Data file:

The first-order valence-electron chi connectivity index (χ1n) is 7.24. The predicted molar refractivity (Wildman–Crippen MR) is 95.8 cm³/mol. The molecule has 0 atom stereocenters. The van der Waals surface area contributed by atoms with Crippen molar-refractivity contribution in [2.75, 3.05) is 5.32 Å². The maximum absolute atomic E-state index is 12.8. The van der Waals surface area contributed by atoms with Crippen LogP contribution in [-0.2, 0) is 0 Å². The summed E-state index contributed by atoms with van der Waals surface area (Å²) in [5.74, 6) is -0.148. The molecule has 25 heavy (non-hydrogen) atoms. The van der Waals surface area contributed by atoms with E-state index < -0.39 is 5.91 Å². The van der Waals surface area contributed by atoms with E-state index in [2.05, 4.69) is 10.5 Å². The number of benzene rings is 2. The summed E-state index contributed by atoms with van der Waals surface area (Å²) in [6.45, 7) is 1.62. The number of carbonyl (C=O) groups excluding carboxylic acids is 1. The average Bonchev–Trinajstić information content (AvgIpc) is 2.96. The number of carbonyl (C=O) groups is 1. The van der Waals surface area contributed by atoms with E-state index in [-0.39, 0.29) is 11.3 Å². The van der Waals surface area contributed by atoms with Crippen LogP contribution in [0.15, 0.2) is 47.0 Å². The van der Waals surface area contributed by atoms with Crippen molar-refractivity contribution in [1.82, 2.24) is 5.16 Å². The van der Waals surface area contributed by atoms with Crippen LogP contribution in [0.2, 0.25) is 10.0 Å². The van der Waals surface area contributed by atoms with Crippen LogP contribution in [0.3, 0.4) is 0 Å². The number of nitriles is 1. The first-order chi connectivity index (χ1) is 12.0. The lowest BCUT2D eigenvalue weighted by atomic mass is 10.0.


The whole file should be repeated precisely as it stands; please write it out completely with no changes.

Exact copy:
The first-order valence-electron chi connectivity index (χ1n) is 7.24. The predicted molar refractivity (Wildman–Crippen MR) is 95.8 cm³/mol. The molecule has 0 atom stereocenters. The van der Waals surface area contributed by atoms with Crippen molar-refractivity contribution in [2.75, 3.05) is 5.32 Å². The maximum absolute atomic E-state index is 12.8. The van der Waals surface area contributed by atoms with Crippen LogP contribution in [-0.2, 0) is 0 Å². The summed E-state index contributed by atoms with van der Waals surface area (Å²) in [5.74, 6) is -0.148. The molecule has 25 heavy (non-hydrogen) atoms. The van der Waals surface area contributed by atoms with E-state index < -0.39 is 5.91 Å². The van der Waals surface area contributed by atoms with E-state index in [2.05, 4.69) is 10.5 Å². The number of benzene rings is 2. The summed E-state index contributed by atoms with van der Waals surface area (Å²) in [6.45, 7) is 1.62. The number of carbonyl (C=O) groups excluding carboxylic acids is 1. The average Bonchev–Trinajstić information content (AvgIpc) is 2.96. The number of carbonyl (C=O) groups is 1. The van der Waals surface area contributed by atoms with E-state index in [-0.39, 0.29) is 11.3 Å². The van der Waals surface area contributed by atoms with Crippen LogP contribution in [0.15, 0.2) is 47.0 Å². The van der Waals surface area contributed by atoms with Crippen molar-refractivity contribution in [1.82, 2.24) is 5.16 Å². The van der Waals surface area contributed by atoms with Crippen LogP contribution in [0.2, 0.25) is 10.0 Å². The van der Waals surface area contributed by atoms with Crippen LogP contribution in [0.3, 0.4) is 0 Å². The number of nitriles is 1. The first-order chi connectivity index (χ1) is 12.0. The lowest BCUT2D eigenvalue weighted by atomic mass is 10.0.